Gender inequality and stereotypes that limit girls are prevalent across Georgia. But the issue is particularly acute in the ethnic Azerbaijani communities in the southern province of Kvemo Kartli, according to a 2013 study done by UN Women. Part of the issue is the widespread practice of early marriage. The study found that over 30 percent of the women questioned were married before the age of 18. Five percent of them had been married between the ages of 13-14.
It is a culture that views girls through the prism of their future marriages and motherhood, Alieva says. As a result, they are being raised to think in terms of what they cannot do, a life based on fear.
“Because girls are more sensitive, everything that happens in society, especially unwritten rules, have a greater impact on them,” she says, adding that it leads to shyness and inferiority complexes. Girls are raised to “always think about what bans will be imposed on them wherever they go, rather than fulfilling their life goals, their future and their goals,” psychologist Konul Alieva says.
“While boys are allowed to move freely, girls are constantly under control. Although this attitude towards girls is changing over time, it still exists. I think it's a matter of national consciousness.”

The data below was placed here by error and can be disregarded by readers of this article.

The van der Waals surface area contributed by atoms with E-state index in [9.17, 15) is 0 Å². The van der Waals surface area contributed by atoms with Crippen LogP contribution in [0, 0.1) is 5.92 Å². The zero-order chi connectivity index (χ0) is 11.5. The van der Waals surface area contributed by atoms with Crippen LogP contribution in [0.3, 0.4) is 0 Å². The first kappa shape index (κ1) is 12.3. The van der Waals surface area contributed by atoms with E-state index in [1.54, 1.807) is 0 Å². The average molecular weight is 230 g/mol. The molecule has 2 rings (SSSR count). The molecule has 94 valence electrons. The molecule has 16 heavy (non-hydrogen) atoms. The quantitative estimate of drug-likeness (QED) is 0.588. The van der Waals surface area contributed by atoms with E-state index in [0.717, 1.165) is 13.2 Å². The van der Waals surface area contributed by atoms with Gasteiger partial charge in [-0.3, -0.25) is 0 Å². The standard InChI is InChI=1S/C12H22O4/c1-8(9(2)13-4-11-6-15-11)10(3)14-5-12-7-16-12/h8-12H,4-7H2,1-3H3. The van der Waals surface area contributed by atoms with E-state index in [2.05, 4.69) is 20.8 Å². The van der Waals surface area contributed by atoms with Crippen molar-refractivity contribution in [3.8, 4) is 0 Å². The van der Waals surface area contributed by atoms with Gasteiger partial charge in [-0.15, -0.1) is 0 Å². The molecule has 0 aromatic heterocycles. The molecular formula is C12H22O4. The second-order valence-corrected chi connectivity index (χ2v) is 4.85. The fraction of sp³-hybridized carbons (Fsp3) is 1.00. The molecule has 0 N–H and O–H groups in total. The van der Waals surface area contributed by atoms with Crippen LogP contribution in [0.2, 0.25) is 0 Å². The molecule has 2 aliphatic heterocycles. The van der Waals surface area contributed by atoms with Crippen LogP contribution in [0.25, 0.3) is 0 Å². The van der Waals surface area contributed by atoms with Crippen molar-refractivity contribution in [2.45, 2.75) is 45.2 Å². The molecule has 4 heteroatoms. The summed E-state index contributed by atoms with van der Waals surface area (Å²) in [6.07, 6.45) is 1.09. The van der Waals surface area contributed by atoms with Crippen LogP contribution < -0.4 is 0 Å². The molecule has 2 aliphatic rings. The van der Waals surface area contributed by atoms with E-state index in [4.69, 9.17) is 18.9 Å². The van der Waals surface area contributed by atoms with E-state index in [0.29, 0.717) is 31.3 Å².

Nona Samkharadze, a gender specialist on the Kvemo-Kartli region, notes that there are some barriers in the Azerbaijani community that exacerbate the problems of gender inequality.
For instance, the community is largely isolated from the rest of Georgia because traditionally people did not learn the Georgian language. While that is slowly changing, young people – especially young girls – are still facing the stereotypes that their parents and grandparents try to enforce, Samkharadze said.
That was the case for 22-year-old Gunash.
An honors student at high school, Gunash had made it clear to her family that she planned to continue her education in Tbilisi. But her grandmother fought hard to keep her at home.
“When I was still in the eighth grade, I shared my university dreams. At that time, they did not take what I said seriously. But when I finished 12th grade and started preparing for the admission exams, my family was in a panic, mainly my grandmother. She said 'if she wants to study, let her study at a college in Marneuli. Let her study in front of our eyes. Why do you have to go to Tbilisi for study? This is a girl, not a boy!' "